In 2017, the USGS Mercury Research Lab collaborated with researchers at the U.S. EPA National Health and Environmental Effects Research Laboratory to examine sources of mercury to fish in the Duluth-Superior Harbor of the Saint Louis River Area of Concern. Using an innovative method for source mercury identification, researchers differentiated century-old industrial contamination from current-day mercury sources, like precipitation or watershed runoff.
The final report has been published in Science of the Total Environment. The report concludes that sport fish that lived and fed in the Duluth-Superior harbor had significantly higher levels of mercury contamination than those that primarily lived and fed in Lake Superior.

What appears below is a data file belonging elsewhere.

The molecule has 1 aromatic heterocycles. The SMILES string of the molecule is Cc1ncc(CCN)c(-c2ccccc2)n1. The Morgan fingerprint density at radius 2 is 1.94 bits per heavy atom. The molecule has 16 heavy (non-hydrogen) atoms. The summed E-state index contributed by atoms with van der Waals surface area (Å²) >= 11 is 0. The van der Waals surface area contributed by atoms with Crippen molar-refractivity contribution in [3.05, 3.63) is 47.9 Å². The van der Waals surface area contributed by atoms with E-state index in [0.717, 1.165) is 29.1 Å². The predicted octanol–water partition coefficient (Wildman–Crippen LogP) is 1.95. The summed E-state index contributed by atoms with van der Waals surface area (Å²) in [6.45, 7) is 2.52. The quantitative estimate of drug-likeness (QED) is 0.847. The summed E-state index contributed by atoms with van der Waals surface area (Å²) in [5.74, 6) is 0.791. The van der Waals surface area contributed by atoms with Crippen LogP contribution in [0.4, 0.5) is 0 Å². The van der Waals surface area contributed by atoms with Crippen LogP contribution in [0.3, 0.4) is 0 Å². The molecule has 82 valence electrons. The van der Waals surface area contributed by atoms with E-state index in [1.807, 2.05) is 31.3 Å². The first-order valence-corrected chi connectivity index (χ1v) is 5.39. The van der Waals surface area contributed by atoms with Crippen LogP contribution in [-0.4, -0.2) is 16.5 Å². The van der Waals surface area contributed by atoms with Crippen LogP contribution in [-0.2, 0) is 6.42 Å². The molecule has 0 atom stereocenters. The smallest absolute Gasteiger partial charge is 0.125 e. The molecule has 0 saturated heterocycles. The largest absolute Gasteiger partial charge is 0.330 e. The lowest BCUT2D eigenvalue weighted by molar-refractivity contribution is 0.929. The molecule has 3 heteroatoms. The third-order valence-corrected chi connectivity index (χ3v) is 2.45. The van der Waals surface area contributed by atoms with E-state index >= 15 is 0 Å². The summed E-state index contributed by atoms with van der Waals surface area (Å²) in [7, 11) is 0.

Additionally, mercury source indicators reveal that the mercury in the Duluth-Superior harbor fish was from historical industrial sources. These results were paired with around 500 additional samples of organisms, sediments, and water from the lower Saint Louis River to produce the largest study of a contaminated site using these new chemical indicators.
There are many areas, both within the Great Lakes and worldwide, that are grappling with how to restore habitats where sediments, fish and other aquatic organisms are contaminated with mercury. The new method applied in this study could help resource managers plan effective mitigation strategies in areas where both historical contamination and ongoing atmospheric mercury contamination are an issue. This study was supported by the Great Lakes Restoration Initiative.